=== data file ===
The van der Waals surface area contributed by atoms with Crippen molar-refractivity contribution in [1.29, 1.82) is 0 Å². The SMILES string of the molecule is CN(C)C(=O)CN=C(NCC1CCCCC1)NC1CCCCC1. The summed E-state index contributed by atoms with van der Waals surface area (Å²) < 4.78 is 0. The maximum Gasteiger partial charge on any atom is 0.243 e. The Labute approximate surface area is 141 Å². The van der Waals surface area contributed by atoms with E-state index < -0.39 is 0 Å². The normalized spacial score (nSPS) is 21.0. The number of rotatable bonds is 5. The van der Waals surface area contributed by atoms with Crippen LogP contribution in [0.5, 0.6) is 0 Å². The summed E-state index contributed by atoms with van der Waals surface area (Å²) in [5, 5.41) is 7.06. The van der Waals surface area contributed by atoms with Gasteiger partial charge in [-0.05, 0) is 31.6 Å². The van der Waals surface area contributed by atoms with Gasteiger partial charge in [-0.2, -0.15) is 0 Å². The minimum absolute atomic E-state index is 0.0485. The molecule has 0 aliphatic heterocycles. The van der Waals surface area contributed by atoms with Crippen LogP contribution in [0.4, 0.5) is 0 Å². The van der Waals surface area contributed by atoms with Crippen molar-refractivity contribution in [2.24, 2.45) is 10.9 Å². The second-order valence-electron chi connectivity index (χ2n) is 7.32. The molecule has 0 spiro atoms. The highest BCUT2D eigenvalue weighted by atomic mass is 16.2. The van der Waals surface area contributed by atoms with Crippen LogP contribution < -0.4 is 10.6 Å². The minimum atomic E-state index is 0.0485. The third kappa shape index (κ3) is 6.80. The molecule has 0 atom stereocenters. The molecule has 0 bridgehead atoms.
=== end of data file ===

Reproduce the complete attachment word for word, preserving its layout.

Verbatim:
The van der Waals surface area contributed by atoms with Crippen molar-refractivity contribution in [1.29, 1.82) is 0 Å². The SMILES string of the molecule is CN(C)C(=O)CN=C(NCC1CCCCC1)NC1CCCCC1. The summed E-state index contributed by atoms with van der Waals surface area (Å²) < 4.78 is 0. The maximum Gasteiger partial charge on any atom is 0.243 e. The Labute approximate surface area is 141 Å². The van der Waals surface area contributed by atoms with E-state index < -0.39 is 0 Å². The normalized spacial score (nSPS) is 21.0. The number of rotatable bonds is 5. The van der Waals surface area contributed by atoms with Crippen LogP contribution in [0.5, 0.6) is 0 Å². The summed E-state index contributed by atoms with van der Waals surface area (Å²) in [5, 5.41) is 7.06. The van der Waals surface area contributed by atoms with Gasteiger partial charge in [-0.05, 0) is 31.6 Å². The van der Waals surface area contributed by atoms with Gasteiger partial charge in [-0.2, -0.15) is 0 Å². The minimum absolute atomic E-state index is 0.0485. The molecule has 0 aliphatic heterocycles. The van der Waals surface area contributed by atoms with Crippen LogP contribution in [0.4, 0.5) is 0 Å². The van der Waals surface area contributed by atoms with Crippen molar-refractivity contribution in [2.24, 2.45) is 10.9 Å². The second-order valence-electron chi connectivity index (χ2n) is 7.32. The molecule has 0 spiro atoms. The highest BCUT2D eigenvalue weighted by atomic mass is 16.2. The van der Waals surface area contributed by atoms with Crippen LogP contribution < -0.4 is 10.6 Å². The minimum atomic E-state index is 0.0485. The third kappa shape index (κ3) is 6.80. The molecule has 0 atom stereocenters. The molecule has 0 bridgehead atoms.